Some 46,000 automotive service technicians and mechanics will be needed to fill roles through 2026, according to the Bureau of Labor Statistics, at a time when the skills gap and worker shortage is particularly acute for blue-collar jobs. As economic growth is expected to continue in 2019, so too is a labor shortage both blue-collar and low-paying services occupations, a recent study from The Conference Board found. Baby boomers are aging out of the workforce at the same time the pool of available labor has become more educated, and thus less interested in blue-collar jobs.

      Automotive mechanics and technicians like Michael Gerhart are in high demand as a blue-collar worker shortage is expected to continue this year. Kate Rogers | CNBC “In the U.S., more than most other advanced economies, the American dream is to go to a four-year college and not have a manual job. For a while it was a not a problem because there was no shortage. Now, there is a big shortage, and people with a bachelor’s degree are just not interested in those jobs. There is a stigma connected to manual labor that is very hard to break,” said Gad Levanon, chief economist at The Conference Board. The report says the shortage will be most visible in transportation, production, health-care support, food services, cleaning and maintenance occupations.
      To help bridge this gap of available workers, Icahn Automotive, with brands like AAMCO and Pep Boys, recently launched its “Race to 2026” program, to invest in and support future automotive technicians and students who might have an interest in the trade. The program will offer scholarships, tuition reimbursement and apprenticeship programs, along with job placement and continuing education opportunities in partnering with schools like Lincoln Tech and Universal Technical Institute.
      Part of the message is that this isn’t the blue-collar work of years past.
      “I think there’s a stigma around, you know, the type of work and it’s still this old, kind of get-your-hands-dirty, greasy job. But as you look around, there’s been dramatic change in the way that a shop looks. And today’s shop is really more of a house of technology where students today should be thinking about that role as really a STEM career,” said Brian Kaner, Icahn Automotive Service and Real Estate president.
      While the median salary for auto service technicians and mechanics was around $40,000 a year in 2017, those with experience and more advanced certifications can potentially earn six-figure salaries during their career. The Conference Board study points out that continued tightness in the labor market, while frustrating for employers, can actually be a boon for workers: They are more likely to find good-paying jobs and experience rapid wage growth. For technicians like Gerhart, it can also foster a passion.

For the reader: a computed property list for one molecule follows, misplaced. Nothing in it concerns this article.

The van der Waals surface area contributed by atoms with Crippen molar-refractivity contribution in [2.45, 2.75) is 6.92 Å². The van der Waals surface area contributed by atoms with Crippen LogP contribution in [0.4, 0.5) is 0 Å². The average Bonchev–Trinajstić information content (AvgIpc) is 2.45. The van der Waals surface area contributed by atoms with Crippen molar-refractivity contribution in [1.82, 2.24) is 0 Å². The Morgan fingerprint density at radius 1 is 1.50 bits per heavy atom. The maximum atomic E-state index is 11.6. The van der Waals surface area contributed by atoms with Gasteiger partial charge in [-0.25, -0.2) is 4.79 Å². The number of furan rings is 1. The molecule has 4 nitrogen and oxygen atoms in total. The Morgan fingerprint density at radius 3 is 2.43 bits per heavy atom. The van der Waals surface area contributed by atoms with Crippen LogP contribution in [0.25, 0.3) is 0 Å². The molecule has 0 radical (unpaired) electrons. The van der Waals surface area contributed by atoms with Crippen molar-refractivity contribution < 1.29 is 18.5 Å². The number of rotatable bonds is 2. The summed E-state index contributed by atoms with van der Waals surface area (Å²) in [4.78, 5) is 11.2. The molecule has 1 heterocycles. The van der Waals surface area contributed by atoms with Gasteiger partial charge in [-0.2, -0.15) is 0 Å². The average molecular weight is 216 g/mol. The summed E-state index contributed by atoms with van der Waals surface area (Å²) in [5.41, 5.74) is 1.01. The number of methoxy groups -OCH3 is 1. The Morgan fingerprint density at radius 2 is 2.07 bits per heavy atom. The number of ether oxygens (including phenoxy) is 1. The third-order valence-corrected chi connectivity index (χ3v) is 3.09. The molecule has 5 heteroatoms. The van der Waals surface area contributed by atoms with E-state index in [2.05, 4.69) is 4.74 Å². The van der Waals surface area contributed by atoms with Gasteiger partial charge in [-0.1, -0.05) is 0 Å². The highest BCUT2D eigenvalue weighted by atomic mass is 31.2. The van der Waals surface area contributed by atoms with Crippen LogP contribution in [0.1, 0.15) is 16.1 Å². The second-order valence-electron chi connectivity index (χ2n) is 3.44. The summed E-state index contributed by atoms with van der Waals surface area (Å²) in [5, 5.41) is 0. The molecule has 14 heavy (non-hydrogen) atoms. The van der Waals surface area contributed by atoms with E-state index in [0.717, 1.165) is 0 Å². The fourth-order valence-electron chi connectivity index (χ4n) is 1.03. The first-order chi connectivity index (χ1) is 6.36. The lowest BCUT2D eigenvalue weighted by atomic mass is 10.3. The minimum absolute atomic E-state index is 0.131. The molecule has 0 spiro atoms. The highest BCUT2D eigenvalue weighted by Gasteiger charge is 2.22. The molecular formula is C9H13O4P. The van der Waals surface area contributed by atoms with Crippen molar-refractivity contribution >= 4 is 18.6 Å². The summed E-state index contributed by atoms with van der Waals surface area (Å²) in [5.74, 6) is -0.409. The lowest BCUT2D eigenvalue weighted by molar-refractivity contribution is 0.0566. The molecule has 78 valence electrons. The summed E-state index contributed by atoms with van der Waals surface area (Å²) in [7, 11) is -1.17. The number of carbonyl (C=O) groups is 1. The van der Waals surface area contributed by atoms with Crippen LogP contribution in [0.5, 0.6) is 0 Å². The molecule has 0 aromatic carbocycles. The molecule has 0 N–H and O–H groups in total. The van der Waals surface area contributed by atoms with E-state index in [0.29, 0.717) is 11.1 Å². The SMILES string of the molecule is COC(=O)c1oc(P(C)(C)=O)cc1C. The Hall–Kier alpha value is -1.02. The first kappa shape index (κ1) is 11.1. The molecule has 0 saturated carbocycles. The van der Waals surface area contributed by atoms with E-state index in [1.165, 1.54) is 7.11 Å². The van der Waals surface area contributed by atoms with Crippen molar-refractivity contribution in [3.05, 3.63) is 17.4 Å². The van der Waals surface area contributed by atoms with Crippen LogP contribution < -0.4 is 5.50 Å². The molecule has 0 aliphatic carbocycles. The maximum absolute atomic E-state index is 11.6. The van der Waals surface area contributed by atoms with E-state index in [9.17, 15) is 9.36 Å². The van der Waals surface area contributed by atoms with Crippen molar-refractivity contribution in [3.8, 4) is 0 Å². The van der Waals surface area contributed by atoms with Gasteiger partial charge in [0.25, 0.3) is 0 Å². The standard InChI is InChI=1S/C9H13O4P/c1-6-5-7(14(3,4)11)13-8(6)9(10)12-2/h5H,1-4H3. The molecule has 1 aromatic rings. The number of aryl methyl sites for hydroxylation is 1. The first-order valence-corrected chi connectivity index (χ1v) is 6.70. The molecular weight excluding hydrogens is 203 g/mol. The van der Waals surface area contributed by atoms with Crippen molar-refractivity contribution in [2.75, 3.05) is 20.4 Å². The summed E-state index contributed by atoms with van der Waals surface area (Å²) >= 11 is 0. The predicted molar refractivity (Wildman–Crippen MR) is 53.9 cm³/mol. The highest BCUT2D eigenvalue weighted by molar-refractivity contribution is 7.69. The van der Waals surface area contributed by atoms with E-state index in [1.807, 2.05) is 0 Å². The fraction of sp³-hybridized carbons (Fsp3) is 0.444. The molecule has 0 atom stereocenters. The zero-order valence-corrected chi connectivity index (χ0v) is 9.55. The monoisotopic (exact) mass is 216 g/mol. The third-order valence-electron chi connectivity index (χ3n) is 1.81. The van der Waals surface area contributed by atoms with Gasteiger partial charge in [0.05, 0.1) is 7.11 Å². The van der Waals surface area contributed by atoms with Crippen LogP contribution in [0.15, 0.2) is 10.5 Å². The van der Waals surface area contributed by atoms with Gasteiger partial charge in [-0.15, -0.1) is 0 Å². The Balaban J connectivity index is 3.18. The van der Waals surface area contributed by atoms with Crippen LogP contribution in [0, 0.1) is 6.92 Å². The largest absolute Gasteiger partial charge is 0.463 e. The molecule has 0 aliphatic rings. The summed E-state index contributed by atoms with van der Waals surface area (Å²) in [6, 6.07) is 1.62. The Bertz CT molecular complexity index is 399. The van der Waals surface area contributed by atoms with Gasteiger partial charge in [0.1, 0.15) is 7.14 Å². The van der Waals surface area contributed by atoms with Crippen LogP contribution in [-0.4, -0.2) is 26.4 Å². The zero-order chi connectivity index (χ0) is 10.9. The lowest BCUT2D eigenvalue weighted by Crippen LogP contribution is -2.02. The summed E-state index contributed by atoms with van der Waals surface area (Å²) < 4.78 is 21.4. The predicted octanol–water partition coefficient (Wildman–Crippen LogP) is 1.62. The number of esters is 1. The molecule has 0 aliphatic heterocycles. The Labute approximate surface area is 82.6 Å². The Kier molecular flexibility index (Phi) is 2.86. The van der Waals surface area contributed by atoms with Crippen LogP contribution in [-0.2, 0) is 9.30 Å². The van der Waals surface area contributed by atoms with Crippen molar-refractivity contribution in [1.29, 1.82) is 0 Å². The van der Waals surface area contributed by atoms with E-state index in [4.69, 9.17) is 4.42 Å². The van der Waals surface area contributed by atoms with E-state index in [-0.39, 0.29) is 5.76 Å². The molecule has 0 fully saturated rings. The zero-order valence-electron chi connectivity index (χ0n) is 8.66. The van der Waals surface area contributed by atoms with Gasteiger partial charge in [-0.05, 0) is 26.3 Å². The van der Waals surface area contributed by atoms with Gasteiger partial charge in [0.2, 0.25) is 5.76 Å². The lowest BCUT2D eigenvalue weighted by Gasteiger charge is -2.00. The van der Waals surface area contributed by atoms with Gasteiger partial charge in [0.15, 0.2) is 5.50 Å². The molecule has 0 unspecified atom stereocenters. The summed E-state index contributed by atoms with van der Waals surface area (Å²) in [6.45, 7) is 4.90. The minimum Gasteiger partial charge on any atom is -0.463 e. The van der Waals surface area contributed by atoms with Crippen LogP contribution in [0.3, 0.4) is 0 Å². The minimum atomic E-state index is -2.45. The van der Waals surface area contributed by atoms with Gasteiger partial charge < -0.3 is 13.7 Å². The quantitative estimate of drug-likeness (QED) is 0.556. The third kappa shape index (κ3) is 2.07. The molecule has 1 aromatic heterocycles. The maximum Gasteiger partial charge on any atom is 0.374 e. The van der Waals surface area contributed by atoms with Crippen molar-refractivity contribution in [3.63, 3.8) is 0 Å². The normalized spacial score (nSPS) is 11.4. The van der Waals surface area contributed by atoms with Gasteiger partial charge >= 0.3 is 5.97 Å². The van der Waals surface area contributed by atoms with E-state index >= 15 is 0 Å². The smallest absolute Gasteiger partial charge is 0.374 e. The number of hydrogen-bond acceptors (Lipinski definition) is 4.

“It’s been great doing this — I raised a family on this. It’s a challenging field to get into, but at the end of the day, I think it’s worth it. As long as you can keep up with the technology that’s out there and you’re given a chance to use it, it can be a very rewarding career,” he said.
      Source: https://www.cnbc.com/2019/03/08/skilled-auto-technicians-are-in-high-demand.html
    • By Gonzo
      Twas the Night before Christmas (Mechanic style)   Twas the night before Christmas,  and all through the service bay, Not an engine was stirring,  just old Santa’s sleigh.     All the air hoses were hung,  by the compressor with care, The mechanics had the day off,  I’m the only one there.   I was just an apprentice, but wanted to show St. Nick just what I knew, My boss was all for it, said it was OK if I turned a few screws.   With visions of being a full time mechanic, dancing in my head I was going to give it my best shot; I’ll fix this old sled.    I gave the key a twist,and listened in dismay, That little red hot rod needed service, in such a bad way   Then from under the hood there arose such a clatter, That even St. Nick had to ask, “So, what’s the matter?”   I flew from the driver’s seat and raised the hood in a flash, Nearly stumbling off my feet, from my quick little dash.   The under hood light, glimmered onto the engine below, The fan belt had broken, and a spark plug blew out a hole.   It’s something I can handle; I learned this stuff in school, I’ll have this fixed up in no time; it only takes a few tools,   I started it up and all eight cylinders were firing away Just a few minor adjustments and he could be on his way   That’s when I noticed, his sled was packed full of all sorts of toys… He hadn’t finished his deliveries, to all the girls… and boys.   He was dressed all in red, from his head to his foot, And his clothes were all tarnished with ashes and soot   Anxious he was, to finish his trip as soon as he could, With my wrenches a flyin’, he knew that he would.   It was up to me, to get it fixed this very night, He still had a long way to go, before it was daylight.   His eyes, how they twinkled, his dimples, how merry His cheeks were like roses, his nose like a cherry.   And the beard on his chin was as white as the snow. I knew it was Christmas Eve, so I couldn’t say no,   He had a broad face and a round little belly That shook when he laughed, like a bowl full of jelly.   He was chubby and plump, a right jolly old elf, And I laughed when I saw him, in spite of myself.   His sled was like new, after the job was all done, Now that it’s fixed, he could get back to his run.   He reached into his huge bag, and pulled a box out with a jerk, Said he knew just how to thank me, for all of my hard work,   I ripped open the present, and Oh, what a sight! Snap On wrenches and sockets!  Boy was he right!   As he pulled from the parking lot, he held the throttle to the floor, Just to show off, he passed by the shop, once more,   This guy Santa, he’s a little strange, at any rate, He had a name for every cylinder, in his little V8.   I could hear him shout, so loud and clear,  Naming off each cylinder, as if they could hear.   "Now, Dasher! Now, Dancer! Now Prancer and Vixen! On, Comet! On, Cupid! On, Donner and Blitzen!   I heard the tires screech, as he caught second gear, Off to deliver those presents, some far, some near.   Then, I heard him exclaim, just before he drove out of sight, “Merry Christmas to all, and to all a good night!”  
      View full article


  • AutoShopOwner Sponsors



×
×
  • Create New...